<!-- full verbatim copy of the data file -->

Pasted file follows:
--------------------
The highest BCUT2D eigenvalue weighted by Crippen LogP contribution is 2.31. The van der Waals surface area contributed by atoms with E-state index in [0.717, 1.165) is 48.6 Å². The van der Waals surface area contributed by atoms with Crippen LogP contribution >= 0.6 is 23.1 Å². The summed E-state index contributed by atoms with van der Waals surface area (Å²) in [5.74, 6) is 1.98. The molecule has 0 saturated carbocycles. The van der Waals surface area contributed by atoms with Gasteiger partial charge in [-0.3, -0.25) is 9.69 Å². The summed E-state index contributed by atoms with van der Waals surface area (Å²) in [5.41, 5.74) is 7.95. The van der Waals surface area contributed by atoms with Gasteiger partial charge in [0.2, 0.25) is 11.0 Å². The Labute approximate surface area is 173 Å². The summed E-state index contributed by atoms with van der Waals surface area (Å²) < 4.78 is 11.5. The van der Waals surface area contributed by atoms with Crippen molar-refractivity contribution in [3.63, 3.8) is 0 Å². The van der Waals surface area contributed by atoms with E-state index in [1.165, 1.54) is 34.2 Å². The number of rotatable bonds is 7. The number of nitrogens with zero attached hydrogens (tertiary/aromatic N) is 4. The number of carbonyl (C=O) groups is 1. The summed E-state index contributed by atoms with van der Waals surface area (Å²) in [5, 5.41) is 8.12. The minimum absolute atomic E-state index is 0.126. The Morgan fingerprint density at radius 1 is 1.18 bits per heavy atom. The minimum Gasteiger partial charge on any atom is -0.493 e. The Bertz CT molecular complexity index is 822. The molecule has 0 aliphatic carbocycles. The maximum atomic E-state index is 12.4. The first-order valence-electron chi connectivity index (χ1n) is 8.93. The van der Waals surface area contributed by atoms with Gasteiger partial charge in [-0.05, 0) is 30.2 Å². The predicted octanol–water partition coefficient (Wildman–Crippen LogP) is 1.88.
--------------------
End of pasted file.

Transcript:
The highest BCUT2D eigenvalue weighted by Crippen LogP contribution is 2.31. The van der Waals surface area contributed by atoms with E-state index in [0.717, 1.165) is 48.6 Å². The van der Waals surface area contributed by atoms with Crippen LogP contribution >= 0.6 is 23.1 Å². The summed E-state index contributed by atoms with van der Waals surface area (Å²) in [5.74, 6) is 1.98. The molecule has 0 saturated carbocycles. The van der Waals surface area contributed by atoms with Gasteiger partial charge in [-0.3, -0.25) is 9.69 Å². The summed E-state index contributed by atoms with van der Waals surface area (Å²) in [5.41, 5.74) is 7.95. The van der Waals surface area contributed by atoms with Gasteiger partial charge in [0.2, 0.25) is 11.0 Å². The Labute approximate surface area is 173 Å². The summed E-state index contributed by atoms with van der Waals surface area (Å²) < 4.78 is 11.5. The van der Waals surface area contributed by atoms with Crippen molar-refractivity contribution in [3.63, 3.8) is 0 Å². The van der Waals surface area contributed by atoms with E-state index in [1.165, 1.54) is 34.2 Å². The number of rotatable bonds is 7. The number of nitrogens with zero attached hydrogens (tertiary/aromatic N) is 4. The number of carbonyl (C=O) groups is 1. The summed E-state index contributed by atoms with van der Waals surface area (Å²) in [5, 5.41) is 8.12. The minimum absolute atomic E-state index is 0.126. The Morgan fingerprint density at radius 1 is 1.18 bits per heavy atom. The minimum Gasteiger partial charge on any atom is -0.493 e. The Bertz CT molecular complexity index is 822. The molecule has 0 aliphatic carbocycles. The maximum atomic E-state index is 12.4. The first-order valence-electron chi connectivity index (χ1n) is 8.93. The van der Waals surface area contributed by atoms with Gasteiger partial charge in [-0.05, 0) is 30.2 Å². The predicted octanol–water partition coefficient (Wildman–Crippen LogP) is 1.88.